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Kolkata witnesses a talent show with a difference

Thirty people were selected from a pool of over 700 in a programme that aims to tap the hidden talents of persons with disability

Debraj Mitra | Published 20.11.22, 03:17 AM
Participants in the programme on Saturday

Participants in the programme on Saturday

Thirty people were selected from a pool of over 700 in a programme that aims to tap the hidden talents of persons with disabilities in the fields of fashion, art, music and dance.

At an auditorium in Science City on Saturday, the finalists showcased their talents. Some walked the ramp while others sang and danced.


The preliminary round was held at the Heritage School, exactly a week ago.

One of the finalists was Aishnika Paul, 11. She walked the ramp with elan. “She loves to be in front of the camera,” said her father Birojit Paul, who owns a restaurant in Salt Lake. In the past, Aishnika has modelled for a calendar of the restaurant.

The programme that brought so many people together was titled Walk With A Difference. 

The third leg of the event is being held in Kolkata. The first two editions happened in Delhi and Bangalore, respectively. 

Over 700 participants, aged between 10 and 45, came from different parts of India for the audition.

Autism, Down Syndrome, cerebral palsy, locomotor disability and visual impairment were some of the disability categories.

Kabir Pritam Baruah, 27, had come from Guwahati. Baruah, also born with Down Syndrome, walked the ramp in style, spreading his arms, like Shah Rukh Khan.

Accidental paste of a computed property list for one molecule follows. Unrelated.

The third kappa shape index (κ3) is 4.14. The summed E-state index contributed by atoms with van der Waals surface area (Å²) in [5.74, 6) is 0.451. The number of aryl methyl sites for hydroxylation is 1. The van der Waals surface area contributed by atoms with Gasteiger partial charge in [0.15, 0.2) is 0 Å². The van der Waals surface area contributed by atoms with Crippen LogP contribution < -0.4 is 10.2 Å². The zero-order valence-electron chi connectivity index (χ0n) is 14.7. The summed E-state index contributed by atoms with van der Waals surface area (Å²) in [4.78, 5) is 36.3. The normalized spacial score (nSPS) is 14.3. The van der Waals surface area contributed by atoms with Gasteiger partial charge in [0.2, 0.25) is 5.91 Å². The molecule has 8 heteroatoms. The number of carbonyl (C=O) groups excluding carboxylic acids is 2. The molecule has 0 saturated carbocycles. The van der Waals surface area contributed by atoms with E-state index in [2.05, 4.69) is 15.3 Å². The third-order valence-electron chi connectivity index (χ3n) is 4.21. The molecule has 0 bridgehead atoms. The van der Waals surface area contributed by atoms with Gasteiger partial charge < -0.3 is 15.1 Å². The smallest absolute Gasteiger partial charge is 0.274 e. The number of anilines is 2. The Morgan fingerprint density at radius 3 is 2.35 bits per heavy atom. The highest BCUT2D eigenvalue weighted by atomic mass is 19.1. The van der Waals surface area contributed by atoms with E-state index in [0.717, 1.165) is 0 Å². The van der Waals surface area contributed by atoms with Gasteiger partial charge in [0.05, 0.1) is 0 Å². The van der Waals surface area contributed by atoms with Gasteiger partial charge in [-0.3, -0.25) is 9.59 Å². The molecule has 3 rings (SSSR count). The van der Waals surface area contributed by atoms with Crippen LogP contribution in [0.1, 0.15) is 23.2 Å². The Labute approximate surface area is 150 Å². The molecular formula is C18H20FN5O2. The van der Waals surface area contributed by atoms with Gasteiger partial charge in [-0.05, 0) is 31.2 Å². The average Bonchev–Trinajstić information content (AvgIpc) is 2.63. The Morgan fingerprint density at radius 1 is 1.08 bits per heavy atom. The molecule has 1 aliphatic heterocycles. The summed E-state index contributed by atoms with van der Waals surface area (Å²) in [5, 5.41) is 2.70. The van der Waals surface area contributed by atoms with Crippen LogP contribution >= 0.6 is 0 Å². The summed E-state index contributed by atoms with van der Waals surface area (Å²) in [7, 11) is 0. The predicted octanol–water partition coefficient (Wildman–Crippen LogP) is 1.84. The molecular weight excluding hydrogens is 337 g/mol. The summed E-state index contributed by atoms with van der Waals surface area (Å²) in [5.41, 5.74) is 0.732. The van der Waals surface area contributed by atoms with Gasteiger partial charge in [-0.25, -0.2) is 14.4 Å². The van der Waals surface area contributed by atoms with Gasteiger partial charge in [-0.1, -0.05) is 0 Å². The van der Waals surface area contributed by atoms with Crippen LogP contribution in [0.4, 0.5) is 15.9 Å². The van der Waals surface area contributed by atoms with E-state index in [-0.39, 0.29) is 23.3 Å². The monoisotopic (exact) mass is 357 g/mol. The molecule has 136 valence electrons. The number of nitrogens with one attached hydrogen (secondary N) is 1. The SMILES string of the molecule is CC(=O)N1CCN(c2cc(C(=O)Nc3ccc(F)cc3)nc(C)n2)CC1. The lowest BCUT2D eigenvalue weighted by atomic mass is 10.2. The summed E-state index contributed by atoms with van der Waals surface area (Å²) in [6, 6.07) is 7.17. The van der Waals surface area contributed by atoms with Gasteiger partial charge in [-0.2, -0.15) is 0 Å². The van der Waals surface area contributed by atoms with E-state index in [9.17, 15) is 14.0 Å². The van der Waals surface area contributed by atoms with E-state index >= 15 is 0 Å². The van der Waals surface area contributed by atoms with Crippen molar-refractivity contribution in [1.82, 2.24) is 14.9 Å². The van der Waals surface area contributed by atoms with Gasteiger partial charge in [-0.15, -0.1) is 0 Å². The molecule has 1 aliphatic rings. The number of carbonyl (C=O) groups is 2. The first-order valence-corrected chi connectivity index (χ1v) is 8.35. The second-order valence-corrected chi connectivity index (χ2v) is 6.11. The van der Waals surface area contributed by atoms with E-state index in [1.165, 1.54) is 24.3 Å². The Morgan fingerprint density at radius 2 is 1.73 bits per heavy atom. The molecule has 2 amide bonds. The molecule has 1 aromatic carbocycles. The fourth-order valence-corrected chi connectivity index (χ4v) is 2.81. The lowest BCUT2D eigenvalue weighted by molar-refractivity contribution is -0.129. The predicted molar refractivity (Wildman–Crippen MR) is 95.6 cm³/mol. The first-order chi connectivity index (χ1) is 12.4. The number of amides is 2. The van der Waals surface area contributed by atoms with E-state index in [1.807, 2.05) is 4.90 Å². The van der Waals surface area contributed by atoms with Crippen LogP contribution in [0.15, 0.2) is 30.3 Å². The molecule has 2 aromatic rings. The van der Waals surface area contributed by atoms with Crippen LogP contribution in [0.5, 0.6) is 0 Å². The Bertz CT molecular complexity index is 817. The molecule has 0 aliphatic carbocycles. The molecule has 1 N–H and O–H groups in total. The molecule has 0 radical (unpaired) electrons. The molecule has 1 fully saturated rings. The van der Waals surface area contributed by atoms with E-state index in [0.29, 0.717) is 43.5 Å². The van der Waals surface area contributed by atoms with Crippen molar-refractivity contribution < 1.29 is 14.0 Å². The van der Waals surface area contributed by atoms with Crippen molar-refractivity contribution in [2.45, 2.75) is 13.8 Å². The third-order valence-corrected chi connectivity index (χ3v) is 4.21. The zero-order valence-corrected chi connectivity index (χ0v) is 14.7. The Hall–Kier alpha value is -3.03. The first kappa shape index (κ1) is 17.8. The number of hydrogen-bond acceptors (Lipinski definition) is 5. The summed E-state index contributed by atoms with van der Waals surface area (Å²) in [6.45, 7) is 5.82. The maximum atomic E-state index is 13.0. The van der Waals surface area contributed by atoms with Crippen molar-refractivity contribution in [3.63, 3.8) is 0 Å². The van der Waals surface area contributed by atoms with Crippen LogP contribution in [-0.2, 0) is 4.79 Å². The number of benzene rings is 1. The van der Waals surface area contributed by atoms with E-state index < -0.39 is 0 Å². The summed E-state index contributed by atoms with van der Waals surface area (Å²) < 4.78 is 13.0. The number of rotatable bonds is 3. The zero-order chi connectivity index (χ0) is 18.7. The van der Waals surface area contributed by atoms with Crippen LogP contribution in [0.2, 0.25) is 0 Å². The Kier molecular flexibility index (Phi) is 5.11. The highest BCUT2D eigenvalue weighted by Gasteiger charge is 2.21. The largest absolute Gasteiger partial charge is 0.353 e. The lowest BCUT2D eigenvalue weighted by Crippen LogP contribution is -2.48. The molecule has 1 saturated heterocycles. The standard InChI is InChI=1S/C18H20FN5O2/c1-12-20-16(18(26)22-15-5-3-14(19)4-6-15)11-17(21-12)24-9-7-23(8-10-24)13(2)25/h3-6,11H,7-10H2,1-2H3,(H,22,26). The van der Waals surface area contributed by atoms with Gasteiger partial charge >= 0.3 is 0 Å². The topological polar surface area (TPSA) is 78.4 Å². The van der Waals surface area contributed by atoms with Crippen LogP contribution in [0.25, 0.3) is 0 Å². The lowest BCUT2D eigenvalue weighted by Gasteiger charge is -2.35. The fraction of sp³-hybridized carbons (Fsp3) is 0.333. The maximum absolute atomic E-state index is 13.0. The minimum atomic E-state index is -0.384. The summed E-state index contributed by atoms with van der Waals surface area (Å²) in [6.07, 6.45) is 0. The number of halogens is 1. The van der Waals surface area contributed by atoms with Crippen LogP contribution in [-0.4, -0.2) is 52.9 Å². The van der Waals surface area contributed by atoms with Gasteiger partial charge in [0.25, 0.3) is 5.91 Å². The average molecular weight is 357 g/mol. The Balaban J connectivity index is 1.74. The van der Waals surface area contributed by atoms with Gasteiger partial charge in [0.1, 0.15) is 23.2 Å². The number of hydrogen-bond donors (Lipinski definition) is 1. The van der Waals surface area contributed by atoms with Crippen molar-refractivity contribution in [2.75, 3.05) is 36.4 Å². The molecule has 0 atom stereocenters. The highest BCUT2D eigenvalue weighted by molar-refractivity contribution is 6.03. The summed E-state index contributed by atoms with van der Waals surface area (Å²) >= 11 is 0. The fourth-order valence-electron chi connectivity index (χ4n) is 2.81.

At the audition last Saturday, Ann Mookken, 12, walked the ramp effortlessly in a sleek black gown.

Ann and her parents had travelled all the way from Thrissur in Kerala to attend the audition. “She likes to dress up and has walked the ramp back home,” said Jeen Mookken, her father, a schoolteacher.

Rakesh Dhasmana, the convener of WWAD, explained why he has been organising this programme.

  “We keep having seminars and rallies on inclusion and accessibility. But the need of the hour is to have a connect with the masses. Fashion, singing and dancing have that pull. They catch attention, they are in the frontline,” said Dhamsana.

  “On the global stage, many major brands have models with autism or other cognitive challenges. Some of our past participants have endorsed major brands. We want to make this a more regular affair,” said Dhamsana.  The 30 winners underwent a week-long grooming and capacity-building session at Manovikas Kendra under the guidance of mental health experts, choreographers, stylists and image consultants.

Each finalist got cash prizes and other gifts. 

Some participants walk the ramp at the event

Some participants walk the ramp at the event

On Saturday, the finalists performed in front of a packed house that had representatives of corporate groups, billed as “prospective clients” for endorsement contracts, said organisers.  

Mental health experts said such programmes go a long way in building the confidence of persons with special needs. “These participants have faced rejection and exclusion all their lives. But getting an opportunity to showcase their talent is new for them.  This platform is a big confidence-building exercise,” said Shatabhisha Chatterjee, a clinical psychologist associated with the programme. 

Amrita Ray Chowdhury, founder of Transcendent Knowledge Society, part of the organising team, said: “It is tough for participants who do not get selected. But this is the process in auditions worldwide. If we talk of inclusion, we have to bring in rejection as well.”

Last updated on 20.11.22, 03:17 AM

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